Five Nights at Freddy’s Review | Unbearable or not?

Did Freddy and his friends hit big on the big screen? Find out in this months movie review!
Did Freddy and his friends hit big on the big screen? Find out in this month’s movie review!
Image by Jared Jimenez


It’s been 8 years since the movie adaptation of Five Nights at Freddy’s (FNaF), an indie horror game franchise, was announced. The overall production of the movie has been a mess ever since it was announced, constantly changing directors, changing scripts, and even changing studios. However, as of October 27th, the movie has been released and isn’t faring too well with the critics, yet the fans adore it.

The Story

One of the biggest reasons why FNaF is so popular is due to its complex story or “lore.” Implementing a story that’s as complicated and convoluted as FNaF’s into a feature film is easier said than done. In a point-and-click video game, it’s easier to loosely sprinkle small snippets of a larger story as most of the time spent with the game is playing it. In a feature-length movie, you have to figure out how to properly set up a story that’ll keep the fans of the source material happy, but also not lose any casual newcomers.
The way the movie accomplishes this is unBEARable. The movie is supposed to be an adaptation of the first FNaF game, the design of the animatronics, the office, and Mike Schmidt, the protagonist. But the movie brings in ideas from the games and some new and original surprises that are either undercooked with little to no setup or have no relevance to the story whatsoever.
For example, Mike’s missing brother. Mike witnessed his little brother, Garret, being kidnapped as a child. A lot of the movie centers around Mike going back to that memory via dream sequences. Mike witnessed his brother being kidnapped as a young child and has lived closely with that memory ever since. While interesting, Mike seems to get over it halfway through the movie, and the whole “missing brother” subplot doesn’t matter in the end. It doesn’t connect to anything at all, it just feels like a conflict just to check a box to stay true to the games.
Matthew Lillard as William Afton a.k.a Springtrap felt like he wasn’t utilized to his full potential. There was practically no setup to his character the whole movie so if you had no previous knowledge of FNaF or William’s character, when he showed up in the big climax, it felt like it came out of nowhere. Even if you did have previous knowledge of William’s character, he had no scenes of being a murderer before the climax, not counting the 8-bit opening credits sequence.
So the story of the movie has a lot of undercooked chunks and hastily attempts to stay accurate to the games. However, the issues don’t stop there, the tone is just as much, if not more of a mess than the story.

The Tone

For a “horror” movie, the movie isn’t scary. There are jumpscares which the games are famous for but the atmosphere and psychological horror from the games just aren’t there. Not to mention the animatronics. Known as the big bads of the first game, the animatronics act like children. When Mike takes his little sister Abby to one of his shifts, they all build a fort out of tables and chairs, a light-hearted sequence but it doesn’t fit in with the rest of the movie at all. Fans have tried defending the movie by saying that the animatronics are possessed by kids so of course they’d act like kids. But when the rest of the movie shows them murdering people and being trapped in a closed-off pizza parlor for 20 years, it doesn’t make any sense how they would still act as innocent as they were before being killed.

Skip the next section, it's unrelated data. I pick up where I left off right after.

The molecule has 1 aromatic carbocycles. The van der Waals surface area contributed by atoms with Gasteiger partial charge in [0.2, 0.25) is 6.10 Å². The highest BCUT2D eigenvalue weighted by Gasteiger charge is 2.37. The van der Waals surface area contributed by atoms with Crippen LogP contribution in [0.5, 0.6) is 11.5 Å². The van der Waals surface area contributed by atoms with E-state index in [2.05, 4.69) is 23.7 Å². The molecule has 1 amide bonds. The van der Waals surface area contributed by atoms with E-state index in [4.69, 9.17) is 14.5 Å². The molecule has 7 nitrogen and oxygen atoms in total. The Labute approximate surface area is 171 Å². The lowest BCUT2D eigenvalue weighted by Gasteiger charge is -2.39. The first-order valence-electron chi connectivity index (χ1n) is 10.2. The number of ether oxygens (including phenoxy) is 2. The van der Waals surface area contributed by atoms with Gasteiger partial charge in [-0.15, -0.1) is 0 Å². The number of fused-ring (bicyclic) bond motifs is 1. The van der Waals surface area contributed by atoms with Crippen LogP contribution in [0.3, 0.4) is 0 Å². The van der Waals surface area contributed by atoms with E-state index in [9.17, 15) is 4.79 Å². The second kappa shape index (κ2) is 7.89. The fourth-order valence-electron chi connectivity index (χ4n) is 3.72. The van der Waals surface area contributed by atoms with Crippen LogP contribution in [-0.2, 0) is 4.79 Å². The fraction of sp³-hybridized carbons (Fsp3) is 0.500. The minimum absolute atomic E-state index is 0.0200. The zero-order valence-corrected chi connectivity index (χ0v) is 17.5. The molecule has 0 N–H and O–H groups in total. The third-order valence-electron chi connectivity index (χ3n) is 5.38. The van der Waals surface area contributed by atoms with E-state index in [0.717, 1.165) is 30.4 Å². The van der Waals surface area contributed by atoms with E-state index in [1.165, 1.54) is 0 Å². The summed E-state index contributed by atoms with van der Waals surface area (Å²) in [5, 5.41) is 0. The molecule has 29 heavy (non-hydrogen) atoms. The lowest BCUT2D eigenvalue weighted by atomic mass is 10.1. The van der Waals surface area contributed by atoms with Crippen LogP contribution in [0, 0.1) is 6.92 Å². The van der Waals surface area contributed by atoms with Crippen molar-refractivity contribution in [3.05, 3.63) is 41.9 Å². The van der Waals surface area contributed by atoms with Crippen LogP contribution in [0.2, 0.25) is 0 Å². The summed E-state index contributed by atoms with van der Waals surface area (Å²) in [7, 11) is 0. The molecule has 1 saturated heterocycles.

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Production Design and Physical Effects

Screen-used animatronics on display at Halloween Horror Nights in Universal Studios Hollywood. (Image by Sophie Moreno )

Despite being atrocious in story and tone, the production designers and practical effect artists hit it out of the park with this movie! The restaurant design is amazing and looks like something that would be considered a kid’s wonderland in the 80s. Everything from the neon light signs to the stained glass windows of the animatronic characters, especially the exterior sign of the building looks astonishing. The animatronics are just as incredible, created by Jim Henson’s Creature Shop, and the animatronic characters look amazing. They look extremely accurate

to the games and are just adorable. There were two sets of characters. One where the characters are actual animatronics, and the other where the characters are suits with articulated heads, similar to what you would see in Disney World.

References and Cameos

The amount of references this movie has is insane. Too many to list off here but I’ll mention a few stand-outs. Firstly, MatPat, owner of the popular YouTube channel The Game Theorists or Game Theory, plays a waiter at a Diner called Sparky’s, a reference to a hoax character in the first game.
Another easter egg is the popular YouTube Let’s Player CoryxKenshin. A veteran of the FNaF franchise who has been a fan since 2014. One last easter egg is the rainbow shown on an ice cream vendor at a mall at the beginning of the movie, the rainbow is named Chica’s Magic Rainbow and is the main antagonist of FNaF World, a spinoff RPG (role-playing game) game.

Final Score

In the end, Five Nights at Freddy’s is a movie with enough accuracy to the games and references to keep fans happy and incredible visuals but too much backstory that largely goes unexplained and story beats that needed more time in the oven. The Five Nights at Freddy’s movie gets a 4/10.  I’m hoping the supposed sequel can exceed it





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